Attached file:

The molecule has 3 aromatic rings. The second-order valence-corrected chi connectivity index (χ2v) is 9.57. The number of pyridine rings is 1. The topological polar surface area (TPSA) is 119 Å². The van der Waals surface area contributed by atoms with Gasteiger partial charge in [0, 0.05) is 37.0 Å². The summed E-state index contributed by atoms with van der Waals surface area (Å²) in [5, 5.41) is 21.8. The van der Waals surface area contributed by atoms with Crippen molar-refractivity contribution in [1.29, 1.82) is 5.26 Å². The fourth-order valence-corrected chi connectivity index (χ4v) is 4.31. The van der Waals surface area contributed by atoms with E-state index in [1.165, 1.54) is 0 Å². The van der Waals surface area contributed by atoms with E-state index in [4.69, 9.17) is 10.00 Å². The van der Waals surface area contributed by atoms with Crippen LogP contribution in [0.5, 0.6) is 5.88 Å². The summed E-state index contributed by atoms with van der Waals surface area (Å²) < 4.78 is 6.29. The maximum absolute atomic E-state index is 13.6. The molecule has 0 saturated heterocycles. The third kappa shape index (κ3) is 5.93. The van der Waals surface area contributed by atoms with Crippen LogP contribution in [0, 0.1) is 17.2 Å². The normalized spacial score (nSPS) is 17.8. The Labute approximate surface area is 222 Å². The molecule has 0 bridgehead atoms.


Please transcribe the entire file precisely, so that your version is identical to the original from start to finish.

The molecule has 3 aromatic rings. The second-order valence-corrected chi connectivity index (χ2v) is 9.57. The number of pyridine rings is 1. The topological polar surface area (TPSA) is 119 Å². The van der Waals surface area contributed by atoms with Gasteiger partial charge in [0, 0.05) is 37.0 Å². The summed E-state index contributed by atoms with van der Waals surface area (Å²) in [5, 5.41) is 21.8. The van der Waals surface area contributed by atoms with Crippen molar-refractivity contribution in [1.29, 1.82) is 5.26 Å². The fourth-order valence-corrected chi connectivity index (χ4v) is 4.31. The van der Waals surface area contributed by atoms with E-state index in [1.165, 1.54) is 0 Å². The van der Waals surface area contributed by atoms with E-state index in [4.69, 9.17) is 10.00 Å². The van der Waals surface area contributed by atoms with Crippen LogP contribution in [0.5, 0.6) is 5.88 Å². The summed E-state index contributed by atoms with van der Waals surface area (Å²) < 4.78 is 6.29. The maximum absolute atomic E-state index is 13.6. The molecule has 0 saturated heterocycles. The third kappa shape index (κ3) is 5.93. The van der Waals surface area contributed by atoms with Crippen LogP contribution in [0, 0.1) is 17.2 Å². The normalized spacial score (nSPS) is 17.8. The Labute approximate surface area is 222 Å². The molecule has 0 bridgehead atoms.